Autumn is a great season in which to experiment with dried fruit and root vegetables. Traditional societies added a lot of dried fruit to their dishes for the simple reason the results are so pleasing. From the end of Autumn until the following growing season dried fruit was often the only source of sweetness our ancestors had to sweeten a dish.   Dates, figs, apricots, prunes, raisins, sultanas, sliced apples etc. were all used in our ancestral dishes regardless of continent or region. In Afghanistan, along the Hindu Kush, by way of examples local populations have been cultivating mulberry, apricot and plumb trees for thousands of years, drying the fruits in the hot summer months on their roof tops. The sweetness from the fruit was not just reserved for deserts, cakes or puddings. Dried fruit was (and still is) used to add extra flavour to savoury meals. In the absence of sugar and with honey being a rare treat age old dishes combined the sweetness derived from dried fruit with the savoury adding a sprinkling of spices …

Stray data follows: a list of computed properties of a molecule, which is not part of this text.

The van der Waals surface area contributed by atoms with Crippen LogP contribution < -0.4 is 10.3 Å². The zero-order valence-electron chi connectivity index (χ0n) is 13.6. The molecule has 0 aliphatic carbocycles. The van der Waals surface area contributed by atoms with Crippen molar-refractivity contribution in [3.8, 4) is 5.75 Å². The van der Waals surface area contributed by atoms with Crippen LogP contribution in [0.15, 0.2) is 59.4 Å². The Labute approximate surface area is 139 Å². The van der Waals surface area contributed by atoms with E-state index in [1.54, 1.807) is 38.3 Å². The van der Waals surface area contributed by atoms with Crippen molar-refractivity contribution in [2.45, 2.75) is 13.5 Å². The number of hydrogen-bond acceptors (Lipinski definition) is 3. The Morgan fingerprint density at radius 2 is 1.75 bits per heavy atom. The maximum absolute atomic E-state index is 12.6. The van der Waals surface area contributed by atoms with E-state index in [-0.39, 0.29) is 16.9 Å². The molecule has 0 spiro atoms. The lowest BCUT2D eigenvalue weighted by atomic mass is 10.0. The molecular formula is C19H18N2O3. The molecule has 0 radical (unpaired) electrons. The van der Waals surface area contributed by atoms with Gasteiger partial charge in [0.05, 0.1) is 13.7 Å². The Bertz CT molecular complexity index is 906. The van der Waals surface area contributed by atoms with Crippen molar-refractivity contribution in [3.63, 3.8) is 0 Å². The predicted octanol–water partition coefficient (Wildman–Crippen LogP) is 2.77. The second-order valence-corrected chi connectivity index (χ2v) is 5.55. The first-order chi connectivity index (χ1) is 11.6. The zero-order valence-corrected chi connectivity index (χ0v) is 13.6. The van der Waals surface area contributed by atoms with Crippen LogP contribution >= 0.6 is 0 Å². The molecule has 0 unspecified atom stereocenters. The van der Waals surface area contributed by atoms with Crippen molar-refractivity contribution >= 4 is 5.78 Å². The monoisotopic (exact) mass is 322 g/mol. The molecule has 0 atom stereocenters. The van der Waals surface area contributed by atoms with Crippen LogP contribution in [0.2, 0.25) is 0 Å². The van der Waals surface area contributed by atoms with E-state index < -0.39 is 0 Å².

Quince Cheese

“For the colour will be as diaphanous as an oriental ruby” Before beginning on quince cheese be aware that this recipe requires some individual love and attention. A good meat stew takes time but not the cook’s time. A good quince cheese, on the other hand, requires both time and the cook’s attention. Especially on the second day when the quinces have cooled and need to be turned from a purée into a paste. If you decide to have a bash at this do not plan anything other than spending at least an hour in the kitchen close to the kitchen hob making sure the cheese does not burn as the moisture evaporates over a medium to high heat. The trick is to make sure that before you spread the cheese out in your chosen container the quince purée forms a paste strong enough to knead with the hand. Finally, as with most preserves many recipes – both traditional and new – suggest an equal weight of sugar to fruit. It is, however, possible to make this …

Wild venison stew with dried prunes